What advice do you have for other veterans looking to pursue an MBA degree at SOM?

Tessmann: SOM is a great place for veterans to find a community of people who are also strongly interested in service to society, and I would strongly encourage applying. Reach out to the Veterans Club, and we will be happy to help you with the process!

Dibich: Two pieces of advice: First, veterans have a unique perspective to contribute to the classroom. Many veterans I know don’t think they’re Yale material, but they absolutely are. Yale SOM desires candidates with real experience, and veterans have a lot to offer. If you’re a veteran, reach out to me and let me know how I can help you. Second, when you arrive on campus, be sure to listen as much as you can. Your classmates have extraordinary backgrounds, stories, and experiences. You have an excellent, yet fleeting, opportunity to learn more about the world.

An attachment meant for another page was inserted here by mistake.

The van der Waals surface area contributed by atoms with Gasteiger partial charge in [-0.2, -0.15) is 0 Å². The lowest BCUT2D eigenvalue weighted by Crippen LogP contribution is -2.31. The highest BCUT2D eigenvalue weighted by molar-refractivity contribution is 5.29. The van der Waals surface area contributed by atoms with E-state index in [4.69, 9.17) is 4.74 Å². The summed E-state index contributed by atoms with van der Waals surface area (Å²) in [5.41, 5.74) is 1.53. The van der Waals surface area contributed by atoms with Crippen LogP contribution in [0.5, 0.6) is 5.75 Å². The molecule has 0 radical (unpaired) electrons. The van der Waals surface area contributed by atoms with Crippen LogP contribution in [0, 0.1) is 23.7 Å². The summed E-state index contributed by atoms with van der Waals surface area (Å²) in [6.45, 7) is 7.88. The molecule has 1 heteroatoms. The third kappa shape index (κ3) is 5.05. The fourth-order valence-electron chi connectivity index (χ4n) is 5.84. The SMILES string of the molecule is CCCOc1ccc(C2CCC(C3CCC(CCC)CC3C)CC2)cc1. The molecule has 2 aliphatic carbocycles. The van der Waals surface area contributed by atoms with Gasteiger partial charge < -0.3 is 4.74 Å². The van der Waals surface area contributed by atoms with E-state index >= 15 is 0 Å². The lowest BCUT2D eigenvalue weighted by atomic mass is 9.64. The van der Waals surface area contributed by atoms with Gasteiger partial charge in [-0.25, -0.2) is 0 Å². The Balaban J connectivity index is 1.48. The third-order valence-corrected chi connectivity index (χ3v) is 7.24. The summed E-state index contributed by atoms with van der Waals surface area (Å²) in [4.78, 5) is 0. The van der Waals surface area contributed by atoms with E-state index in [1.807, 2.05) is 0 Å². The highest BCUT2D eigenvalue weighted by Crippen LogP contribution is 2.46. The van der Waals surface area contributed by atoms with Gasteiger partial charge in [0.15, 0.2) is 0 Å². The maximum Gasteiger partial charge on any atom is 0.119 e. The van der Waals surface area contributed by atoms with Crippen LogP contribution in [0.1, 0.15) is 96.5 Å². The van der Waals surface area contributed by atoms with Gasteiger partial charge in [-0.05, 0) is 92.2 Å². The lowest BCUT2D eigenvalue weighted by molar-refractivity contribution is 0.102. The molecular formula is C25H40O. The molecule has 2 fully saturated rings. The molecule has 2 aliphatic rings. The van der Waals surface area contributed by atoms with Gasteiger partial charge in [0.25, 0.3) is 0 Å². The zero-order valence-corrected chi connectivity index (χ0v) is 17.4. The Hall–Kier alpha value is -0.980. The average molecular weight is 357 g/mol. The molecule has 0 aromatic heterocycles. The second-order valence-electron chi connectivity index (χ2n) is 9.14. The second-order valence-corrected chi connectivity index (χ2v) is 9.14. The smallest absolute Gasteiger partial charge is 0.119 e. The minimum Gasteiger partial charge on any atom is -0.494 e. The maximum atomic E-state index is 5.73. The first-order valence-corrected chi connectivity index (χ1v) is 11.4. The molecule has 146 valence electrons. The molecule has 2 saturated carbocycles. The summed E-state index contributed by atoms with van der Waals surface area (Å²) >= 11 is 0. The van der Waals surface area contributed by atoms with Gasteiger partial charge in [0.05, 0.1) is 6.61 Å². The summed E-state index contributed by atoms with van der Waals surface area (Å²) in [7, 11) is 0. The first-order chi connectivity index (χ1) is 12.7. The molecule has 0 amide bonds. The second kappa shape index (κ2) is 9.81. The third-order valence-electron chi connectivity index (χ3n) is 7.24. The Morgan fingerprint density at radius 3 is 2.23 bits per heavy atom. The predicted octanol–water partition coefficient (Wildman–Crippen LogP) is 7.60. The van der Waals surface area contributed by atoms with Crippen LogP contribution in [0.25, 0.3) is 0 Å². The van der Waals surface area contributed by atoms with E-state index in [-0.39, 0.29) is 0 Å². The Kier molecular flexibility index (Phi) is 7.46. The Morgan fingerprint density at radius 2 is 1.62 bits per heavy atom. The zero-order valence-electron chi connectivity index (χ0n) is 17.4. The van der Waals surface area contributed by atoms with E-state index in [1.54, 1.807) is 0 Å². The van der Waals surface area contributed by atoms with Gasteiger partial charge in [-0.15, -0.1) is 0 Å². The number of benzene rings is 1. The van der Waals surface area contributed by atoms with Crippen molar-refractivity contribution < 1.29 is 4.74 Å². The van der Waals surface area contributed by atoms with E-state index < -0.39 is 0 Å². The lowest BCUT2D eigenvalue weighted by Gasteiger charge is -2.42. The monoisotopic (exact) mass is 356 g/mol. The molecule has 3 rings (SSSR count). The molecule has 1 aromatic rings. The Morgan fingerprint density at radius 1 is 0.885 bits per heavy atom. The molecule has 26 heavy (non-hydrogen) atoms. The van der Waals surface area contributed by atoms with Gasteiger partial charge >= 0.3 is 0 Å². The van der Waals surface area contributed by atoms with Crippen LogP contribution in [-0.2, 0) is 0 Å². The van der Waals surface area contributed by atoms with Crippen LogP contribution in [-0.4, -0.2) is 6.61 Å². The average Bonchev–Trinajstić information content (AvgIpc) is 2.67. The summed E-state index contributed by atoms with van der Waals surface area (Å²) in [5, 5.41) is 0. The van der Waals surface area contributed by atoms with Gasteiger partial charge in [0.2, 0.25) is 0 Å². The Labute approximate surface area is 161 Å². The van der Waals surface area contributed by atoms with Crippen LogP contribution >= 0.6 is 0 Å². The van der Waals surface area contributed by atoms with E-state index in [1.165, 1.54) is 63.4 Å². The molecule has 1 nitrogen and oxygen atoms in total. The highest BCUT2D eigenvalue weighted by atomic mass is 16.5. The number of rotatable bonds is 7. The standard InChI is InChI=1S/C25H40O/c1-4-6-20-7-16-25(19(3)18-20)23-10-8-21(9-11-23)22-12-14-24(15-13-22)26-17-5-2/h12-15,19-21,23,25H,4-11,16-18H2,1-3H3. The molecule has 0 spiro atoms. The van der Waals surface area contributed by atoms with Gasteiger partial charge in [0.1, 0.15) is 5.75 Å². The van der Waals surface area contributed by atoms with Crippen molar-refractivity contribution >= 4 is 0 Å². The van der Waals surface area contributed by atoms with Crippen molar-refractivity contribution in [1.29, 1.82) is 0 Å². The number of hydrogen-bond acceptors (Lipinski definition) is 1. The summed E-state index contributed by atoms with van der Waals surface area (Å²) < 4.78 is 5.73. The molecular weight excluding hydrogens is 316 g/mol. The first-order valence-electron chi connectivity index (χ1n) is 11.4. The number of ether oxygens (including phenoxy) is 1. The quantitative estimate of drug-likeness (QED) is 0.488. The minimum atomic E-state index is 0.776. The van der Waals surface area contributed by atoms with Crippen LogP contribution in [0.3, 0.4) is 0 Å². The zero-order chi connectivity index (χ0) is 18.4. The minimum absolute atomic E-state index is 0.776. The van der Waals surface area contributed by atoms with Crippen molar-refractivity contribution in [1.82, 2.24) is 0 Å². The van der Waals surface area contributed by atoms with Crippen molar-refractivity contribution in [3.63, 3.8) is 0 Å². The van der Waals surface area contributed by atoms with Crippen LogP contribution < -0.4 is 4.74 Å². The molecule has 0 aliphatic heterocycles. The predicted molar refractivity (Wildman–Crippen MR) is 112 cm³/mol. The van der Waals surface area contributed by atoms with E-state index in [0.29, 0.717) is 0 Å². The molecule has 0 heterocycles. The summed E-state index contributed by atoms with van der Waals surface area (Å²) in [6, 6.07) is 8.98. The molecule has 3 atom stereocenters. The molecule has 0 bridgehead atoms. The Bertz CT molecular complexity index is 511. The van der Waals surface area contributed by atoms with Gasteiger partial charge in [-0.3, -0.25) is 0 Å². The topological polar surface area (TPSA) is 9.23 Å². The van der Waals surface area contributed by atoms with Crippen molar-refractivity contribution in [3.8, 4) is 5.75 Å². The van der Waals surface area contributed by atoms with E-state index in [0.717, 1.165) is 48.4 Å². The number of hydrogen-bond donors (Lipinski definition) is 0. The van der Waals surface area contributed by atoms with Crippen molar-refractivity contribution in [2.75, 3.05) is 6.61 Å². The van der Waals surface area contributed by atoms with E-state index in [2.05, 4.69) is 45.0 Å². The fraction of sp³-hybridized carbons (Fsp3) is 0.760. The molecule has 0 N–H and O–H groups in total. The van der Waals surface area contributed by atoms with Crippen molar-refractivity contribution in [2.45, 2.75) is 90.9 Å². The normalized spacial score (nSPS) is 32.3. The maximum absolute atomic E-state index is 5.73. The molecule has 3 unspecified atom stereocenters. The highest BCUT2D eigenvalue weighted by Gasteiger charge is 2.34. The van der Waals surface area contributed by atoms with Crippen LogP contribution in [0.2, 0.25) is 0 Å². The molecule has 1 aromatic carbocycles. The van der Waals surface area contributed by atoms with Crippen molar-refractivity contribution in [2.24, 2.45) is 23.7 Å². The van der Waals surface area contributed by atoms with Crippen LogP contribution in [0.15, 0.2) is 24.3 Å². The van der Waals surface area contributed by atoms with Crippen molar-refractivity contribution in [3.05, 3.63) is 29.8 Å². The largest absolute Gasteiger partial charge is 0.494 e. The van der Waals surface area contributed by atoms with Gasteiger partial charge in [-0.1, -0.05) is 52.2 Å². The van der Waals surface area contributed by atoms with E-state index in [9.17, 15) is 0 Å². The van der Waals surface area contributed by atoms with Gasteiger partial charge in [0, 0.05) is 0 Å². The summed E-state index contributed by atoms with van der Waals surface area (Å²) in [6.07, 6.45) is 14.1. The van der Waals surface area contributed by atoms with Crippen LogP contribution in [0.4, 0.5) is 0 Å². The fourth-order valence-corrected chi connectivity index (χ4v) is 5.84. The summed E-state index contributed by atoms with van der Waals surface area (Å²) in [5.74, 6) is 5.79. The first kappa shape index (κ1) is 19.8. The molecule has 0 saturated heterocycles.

Wang: Get connected with our SOM Veterans Club and talk with people from similar backgrounds. Feel free to reach out to me at any time, as well!